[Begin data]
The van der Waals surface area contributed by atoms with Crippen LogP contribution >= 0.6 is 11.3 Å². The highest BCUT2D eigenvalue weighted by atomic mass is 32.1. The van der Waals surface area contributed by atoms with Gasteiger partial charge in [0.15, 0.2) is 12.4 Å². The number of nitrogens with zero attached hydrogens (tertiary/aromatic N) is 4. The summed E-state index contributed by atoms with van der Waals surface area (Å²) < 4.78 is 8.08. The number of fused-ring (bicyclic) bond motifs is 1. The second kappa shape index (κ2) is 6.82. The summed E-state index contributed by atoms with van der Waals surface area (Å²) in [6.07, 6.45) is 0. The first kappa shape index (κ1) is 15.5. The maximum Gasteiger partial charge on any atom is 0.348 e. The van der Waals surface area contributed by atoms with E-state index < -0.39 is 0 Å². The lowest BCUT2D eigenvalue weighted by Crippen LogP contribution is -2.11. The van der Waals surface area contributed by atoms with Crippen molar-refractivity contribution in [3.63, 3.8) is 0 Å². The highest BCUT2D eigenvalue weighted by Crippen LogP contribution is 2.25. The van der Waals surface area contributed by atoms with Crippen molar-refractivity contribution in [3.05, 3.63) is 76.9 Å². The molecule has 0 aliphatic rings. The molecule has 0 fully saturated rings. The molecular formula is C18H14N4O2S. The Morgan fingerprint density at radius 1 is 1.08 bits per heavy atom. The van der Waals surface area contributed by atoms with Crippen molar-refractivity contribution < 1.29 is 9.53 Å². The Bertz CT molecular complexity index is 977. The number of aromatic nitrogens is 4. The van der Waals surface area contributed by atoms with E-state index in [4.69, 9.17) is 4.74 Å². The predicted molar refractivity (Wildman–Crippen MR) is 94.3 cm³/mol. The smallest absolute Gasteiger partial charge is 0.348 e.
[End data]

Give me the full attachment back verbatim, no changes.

The van der Waals surface area contributed by atoms with Crippen LogP contribution >= 0.6 is 11.3 Å². The highest BCUT2D eigenvalue weighted by atomic mass is 32.1. The van der Waals surface area contributed by atoms with Gasteiger partial charge in [0.15, 0.2) is 12.4 Å². The number of nitrogens with zero attached hydrogens (tertiary/aromatic N) is 4. The summed E-state index contributed by atoms with van der Waals surface area (Å²) < 4.78 is 8.08. The number of fused-ring (bicyclic) bond motifs is 1. The second kappa shape index (κ2) is 6.82. The summed E-state index contributed by atoms with van der Waals surface area (Å²) in [6.07, 6.45) is 0. The first kappa shape index (κ1) is 15.5. The maximum Gasteiger partial charge on any atom is 0.348 e. The van der Waals surface area contributed by atoms with E-state index < -0.39 is 0 Å². The lowest BCUT2D eigenvalue weighted by Crippen LogP contribution is -2.11. The van der Waals surface area contributed by atoms with Crippen molar-refractivity contribution in [3.63, 3.8) is 0 Å². The highest BCUT2D eigenvalue weighted by Crippen LogP contribution is 2.25. The van der Waals surface area contributed by atoms with Crippen molar-refractivity contribution in [3.05, 3.63) is 76.9 Å². The molecule has 0 aliphatic rings. The molecule has 0 fully saturated rings. The molecular formula is C18H14N4O2S. The Morgan fingerprint density at radius 1 is 1.08 bits per heavy atom. The van der Waals surface area contributed by atoms with Crippen molar-refractivity contribution < 1.29 is 9.53 Å². The Bertz CT molecular complexity index is 977. The number of aromatic nitrogens is 4. The van der Waals surface area contributed by atoms with E-state index in [4.69, 9.17) is 4.74 Å². The predicted molar refractivity (Wildman–Crippen MR) is 94.3 cm³/mol. The smallest absolute Gasteiger partial charge is 0.348 e.